Health Unit working with Saugeen First Nation to control COVID outbreak

·3 min read

GREY-BRUCE – Saugeen First Nation remains under a state of emergency due to the outbreak of COVID-19.

Earlier this week, the CBC was reporting 94 cases, with a stay-at-home order in effect until at least July 15.

Although the Grey Bruce Health Unit has no jurisdiction within the community, personnel have been working in collaboration with Saugeen First Nation Chief Lester Anoquot and Band Council to address the outbreak.

On Wednesday, June 30, the chief and council declared a state of emergency for at least a two-week period in an effort to control the outbreak. That includes the full closure of all band services and businesses. The situation will be assessed at the end of two weeks to determine if the closure can be lifted.

While the closure is in effect, everyone in the community is being asked to stay home and avoid gatherings of any kind. Facilities are being made available for people who have no permanent residence.

The chief and council have directed the First Nation’s COVID Crisis Team to work with the health unit and other medical experts.

Work being done to control the outbreak includes mass vaccination, providing information on vaccine safety and effectiveness, COVID-19 testing, case and contact management, information and education on isolation and cases, and supporting Infection Prevention and Control.

“The Grey Bruce Health Unit team is proud that the Chief Anoquot and Band Council have offered us the opportunity to collaborate, and we are honoured for their confidence in us as a partner,” said Dr. Ian Arra, medical officer of health (MOH). “We are confident that under the leadership of the chief and band council, and with our shared commitment to health, our teams will be successful in bringing under control the recent surge in COVID-19 cases in the community.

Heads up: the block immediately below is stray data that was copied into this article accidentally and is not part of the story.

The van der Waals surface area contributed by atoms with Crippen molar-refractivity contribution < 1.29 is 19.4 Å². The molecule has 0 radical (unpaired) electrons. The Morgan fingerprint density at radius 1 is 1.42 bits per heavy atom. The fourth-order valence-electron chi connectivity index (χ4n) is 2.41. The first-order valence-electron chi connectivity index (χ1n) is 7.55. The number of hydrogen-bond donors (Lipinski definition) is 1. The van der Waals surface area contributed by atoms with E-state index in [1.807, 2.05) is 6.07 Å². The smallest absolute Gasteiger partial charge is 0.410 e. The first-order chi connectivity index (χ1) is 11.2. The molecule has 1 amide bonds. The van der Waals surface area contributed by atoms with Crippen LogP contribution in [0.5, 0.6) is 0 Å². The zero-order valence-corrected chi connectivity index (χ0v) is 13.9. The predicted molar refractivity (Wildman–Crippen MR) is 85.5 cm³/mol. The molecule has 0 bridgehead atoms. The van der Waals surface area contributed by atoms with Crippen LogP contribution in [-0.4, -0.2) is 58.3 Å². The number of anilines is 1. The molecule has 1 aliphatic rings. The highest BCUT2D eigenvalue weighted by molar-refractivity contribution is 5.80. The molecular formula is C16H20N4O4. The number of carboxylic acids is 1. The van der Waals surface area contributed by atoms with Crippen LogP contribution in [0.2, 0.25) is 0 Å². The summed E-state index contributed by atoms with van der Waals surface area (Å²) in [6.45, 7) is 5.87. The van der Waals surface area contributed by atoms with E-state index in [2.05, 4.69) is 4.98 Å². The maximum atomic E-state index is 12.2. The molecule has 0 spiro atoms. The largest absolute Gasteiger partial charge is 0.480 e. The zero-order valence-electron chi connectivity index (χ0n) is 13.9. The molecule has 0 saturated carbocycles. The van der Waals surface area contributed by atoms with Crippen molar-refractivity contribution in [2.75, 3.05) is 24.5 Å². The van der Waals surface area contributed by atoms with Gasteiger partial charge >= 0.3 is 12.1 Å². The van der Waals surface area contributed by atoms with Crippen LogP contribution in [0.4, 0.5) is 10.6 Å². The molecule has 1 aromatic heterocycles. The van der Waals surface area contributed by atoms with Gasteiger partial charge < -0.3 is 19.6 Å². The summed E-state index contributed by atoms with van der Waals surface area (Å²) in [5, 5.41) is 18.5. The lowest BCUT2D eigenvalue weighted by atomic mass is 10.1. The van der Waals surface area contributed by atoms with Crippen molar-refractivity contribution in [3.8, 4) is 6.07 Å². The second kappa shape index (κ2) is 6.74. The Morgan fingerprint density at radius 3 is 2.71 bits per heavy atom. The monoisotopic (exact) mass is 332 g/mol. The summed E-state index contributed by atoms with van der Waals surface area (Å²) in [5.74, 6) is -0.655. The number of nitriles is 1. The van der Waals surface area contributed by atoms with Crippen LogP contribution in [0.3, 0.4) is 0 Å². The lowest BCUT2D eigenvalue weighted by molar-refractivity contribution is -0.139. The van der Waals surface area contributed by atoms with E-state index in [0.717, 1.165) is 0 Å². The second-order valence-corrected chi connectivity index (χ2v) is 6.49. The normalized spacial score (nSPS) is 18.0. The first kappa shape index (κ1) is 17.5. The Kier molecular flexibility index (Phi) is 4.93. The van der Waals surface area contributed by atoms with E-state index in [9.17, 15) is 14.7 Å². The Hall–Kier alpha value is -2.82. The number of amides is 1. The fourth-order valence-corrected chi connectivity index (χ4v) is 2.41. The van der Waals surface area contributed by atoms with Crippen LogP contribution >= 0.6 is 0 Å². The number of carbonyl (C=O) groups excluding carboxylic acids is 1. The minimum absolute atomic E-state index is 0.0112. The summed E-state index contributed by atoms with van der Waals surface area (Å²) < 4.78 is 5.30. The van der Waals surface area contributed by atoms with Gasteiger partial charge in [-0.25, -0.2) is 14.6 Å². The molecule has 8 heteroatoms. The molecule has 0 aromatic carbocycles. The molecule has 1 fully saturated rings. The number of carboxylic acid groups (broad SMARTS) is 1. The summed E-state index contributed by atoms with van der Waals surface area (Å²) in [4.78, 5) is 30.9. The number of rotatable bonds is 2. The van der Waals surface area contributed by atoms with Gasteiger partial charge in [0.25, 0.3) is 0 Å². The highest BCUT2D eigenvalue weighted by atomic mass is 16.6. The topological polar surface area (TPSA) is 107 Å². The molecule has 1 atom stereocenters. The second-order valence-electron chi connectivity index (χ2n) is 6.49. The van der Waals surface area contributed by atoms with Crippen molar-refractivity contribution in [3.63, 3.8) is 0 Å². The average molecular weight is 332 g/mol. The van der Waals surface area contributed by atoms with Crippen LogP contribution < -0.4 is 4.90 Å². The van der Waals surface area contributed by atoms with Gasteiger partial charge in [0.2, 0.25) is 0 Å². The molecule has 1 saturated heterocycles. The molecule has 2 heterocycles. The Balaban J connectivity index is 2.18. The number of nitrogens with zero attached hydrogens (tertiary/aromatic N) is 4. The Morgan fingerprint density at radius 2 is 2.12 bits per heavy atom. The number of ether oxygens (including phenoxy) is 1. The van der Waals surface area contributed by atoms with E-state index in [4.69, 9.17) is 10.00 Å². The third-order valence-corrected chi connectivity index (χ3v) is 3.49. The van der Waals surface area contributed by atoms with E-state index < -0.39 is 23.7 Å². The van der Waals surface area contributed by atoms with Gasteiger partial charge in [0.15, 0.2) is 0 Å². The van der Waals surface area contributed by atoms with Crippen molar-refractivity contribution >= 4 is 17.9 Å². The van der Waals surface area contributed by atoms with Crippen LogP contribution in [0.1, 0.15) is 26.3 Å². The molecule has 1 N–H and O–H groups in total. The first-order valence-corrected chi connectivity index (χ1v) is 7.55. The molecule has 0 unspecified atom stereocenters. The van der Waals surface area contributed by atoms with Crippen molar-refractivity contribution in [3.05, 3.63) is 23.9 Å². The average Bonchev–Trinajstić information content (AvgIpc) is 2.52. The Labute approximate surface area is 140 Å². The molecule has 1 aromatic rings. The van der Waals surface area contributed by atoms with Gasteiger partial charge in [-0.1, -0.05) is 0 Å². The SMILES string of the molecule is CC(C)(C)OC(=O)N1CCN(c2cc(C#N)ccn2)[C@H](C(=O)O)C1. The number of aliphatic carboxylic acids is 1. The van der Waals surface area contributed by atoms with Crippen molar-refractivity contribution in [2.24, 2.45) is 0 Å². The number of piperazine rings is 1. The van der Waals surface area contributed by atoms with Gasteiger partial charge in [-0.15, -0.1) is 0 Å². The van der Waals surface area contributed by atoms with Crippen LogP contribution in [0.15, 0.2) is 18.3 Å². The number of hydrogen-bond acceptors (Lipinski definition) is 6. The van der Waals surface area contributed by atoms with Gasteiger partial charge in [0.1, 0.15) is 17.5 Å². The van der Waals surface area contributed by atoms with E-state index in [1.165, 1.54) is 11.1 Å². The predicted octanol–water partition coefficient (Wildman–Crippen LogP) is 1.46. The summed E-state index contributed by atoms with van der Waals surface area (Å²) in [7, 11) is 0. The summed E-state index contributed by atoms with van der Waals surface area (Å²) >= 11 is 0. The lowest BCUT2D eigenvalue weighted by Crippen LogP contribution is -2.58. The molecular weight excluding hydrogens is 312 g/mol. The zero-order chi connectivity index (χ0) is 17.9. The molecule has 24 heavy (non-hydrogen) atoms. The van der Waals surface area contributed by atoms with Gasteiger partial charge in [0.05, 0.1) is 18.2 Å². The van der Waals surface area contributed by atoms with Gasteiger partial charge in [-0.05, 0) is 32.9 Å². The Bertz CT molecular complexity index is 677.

“We thank all agencies, partners and individuals for their support in testing, vaccines and other contributions to assist.”

Active cases in Grey-Bruce

As of July 4, there were 191 active cases of COVID-19 in Grey-Bruce, including 10 variants of concern. Thirteen new cases had been reported in the previous 24 hours, in Huron-Kinloss, Meaford, Owen Sound, Saugeen Shores, Saugeen First Nation, Grey Highlands and Georgian Bluffs, with 277 active high-risk contacts.

Eight people with COVID-19 are hospitalized in Grey-Bruce, and six people are hospitalized outside the area.

There are currently no outbreaks in facilities.

The province reported 244 new cases on July 5, with Grey-Bruce being listed among the regions with the highest number of new cases.

Vaccination program in high gear

The Grey-Bruce vaccination program continues to schedule additional clinics, as the province provides extra doses of vaccine to the area.

To date, 166,776 doses of vaccine have been administered.

The Owen Sound hockey hub mass immunization clinic is being relocated to Owen Sound District Secondary School, effective Thursday, July 8.

“We are pleased to support our partners at the Grey Bruce Health Unit in their efforts to help stop the spread of COVID-19 by enabling the use of Owen Sound District Secondary School this summer for a mass immunization clinic,” said Lori Wilder, director of education. “We look forward to opening its doors to our community to offer vaccines at this critical time.”

Pauline Kerr, Local Journalism Initiative Reporter, The Walkerton Herald Times

Our goal is to create a safe and engaging place for users to connect over interests and passions. In order to improve our community experience, we are temporarily suspending article commenting